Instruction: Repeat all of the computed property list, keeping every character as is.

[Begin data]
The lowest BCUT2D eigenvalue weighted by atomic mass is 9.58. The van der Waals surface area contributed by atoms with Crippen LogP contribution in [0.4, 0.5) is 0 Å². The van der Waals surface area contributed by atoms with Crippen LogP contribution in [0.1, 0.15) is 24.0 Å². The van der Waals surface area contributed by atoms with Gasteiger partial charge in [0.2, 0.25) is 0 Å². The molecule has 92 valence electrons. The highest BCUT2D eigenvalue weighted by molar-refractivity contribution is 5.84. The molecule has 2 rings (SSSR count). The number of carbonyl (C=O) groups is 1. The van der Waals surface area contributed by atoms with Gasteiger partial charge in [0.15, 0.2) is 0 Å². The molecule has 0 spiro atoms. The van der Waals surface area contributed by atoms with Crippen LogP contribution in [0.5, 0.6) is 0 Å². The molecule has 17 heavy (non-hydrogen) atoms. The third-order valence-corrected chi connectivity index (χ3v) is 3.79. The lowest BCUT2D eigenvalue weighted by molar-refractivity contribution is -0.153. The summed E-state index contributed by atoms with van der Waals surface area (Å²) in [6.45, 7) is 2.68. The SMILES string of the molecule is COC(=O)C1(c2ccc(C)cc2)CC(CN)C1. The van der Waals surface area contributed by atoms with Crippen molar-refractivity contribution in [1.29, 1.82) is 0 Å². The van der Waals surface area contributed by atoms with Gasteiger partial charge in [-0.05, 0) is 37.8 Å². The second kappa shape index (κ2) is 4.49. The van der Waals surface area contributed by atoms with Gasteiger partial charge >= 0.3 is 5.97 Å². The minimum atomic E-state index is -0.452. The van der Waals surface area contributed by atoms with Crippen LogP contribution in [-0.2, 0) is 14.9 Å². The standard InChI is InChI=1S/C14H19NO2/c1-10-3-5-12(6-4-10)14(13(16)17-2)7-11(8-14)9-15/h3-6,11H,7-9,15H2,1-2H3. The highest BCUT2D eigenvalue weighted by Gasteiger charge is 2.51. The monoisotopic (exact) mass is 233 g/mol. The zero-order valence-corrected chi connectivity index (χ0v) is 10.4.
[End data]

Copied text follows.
The lowest BCUT2D eigenvalue weighted by atomic mass is 9.58. The van der Waals surface area contributed by atoms with Crippen LogP contribution in [0.4, 0.5) is 0 Å². The van der Waals surface area contributed by atoms with Crippen LogP contribution in [0.1, 0.15) is 24.0 Å². The van der Waals surface area contributed by atoms with Gasteiger partial charge in [0.2, 0.25) is 0 Å². The molecule has 92 valence electrons. The highest BCUT2D eigenvalue weighted by molar-refractivity contribution is 5.84. The molecule has 2 rings (SSSR count). The number of carbonyl (C=O) groups is 1. The van der Waals surface area contributed by atoms with Gasteiger partial charge in [0.15, 0.2) is 0 Å². The molecule has 0 spiro atoms. The van der Waals surface area contributed by atoms with Crippen LogP contribution in [0.5, 0.6) is 0 Å². The molecule has 17 heavy (non-hydrogen) atoms. The third-order valence-corrected chi connectivity index (χ3v) is 3.79. The lowest BCUT2D eigenvalue weighted by molar-refractivity contribution is -0.153. The summed E-state index contributed by atoms with van der Waals surface area (Å²) in [6.45, 7) is 2.68. The SMILES string of the molecule is COC(=O)C1(c2ccc(C)cc2)CC(CN)C1. The van der Waals surface area contributed by atoms with Crippen molar-refractivity contribution in [1.29, 1.82) is 0 Å². The van der Waals surface area contributed by atoms with Gasteiger partial charge in [-0.05, 0) is 37.8 Å². The second kappa shape index (κ2) is 4.49. The van der Waals surface area contributed by atoms with Gasteiger partial charge >= 0.3 is 5.97 Å². The minimum atomic E-state index is -0.452. The van der Waals surface area contributed by atoms with Crippen LogP contribution in [-0.2, 0) is 14.9 Å². The standard InChI is InChI=1S/C14H19NO2/c1-10-3-5-12(6-4-10)14(13(16)17-2)7-11(8-14)9-15/h3-6,11H,7-9,15H2,1-2H3. The highest BCUT2D eigenvalue weighted by Gasteiger charge is 2.51. The monoisotopic (exact) mass is 233 g/mol. The zero-order valence-corrected chi connectivity index (χ0v) is 10.4.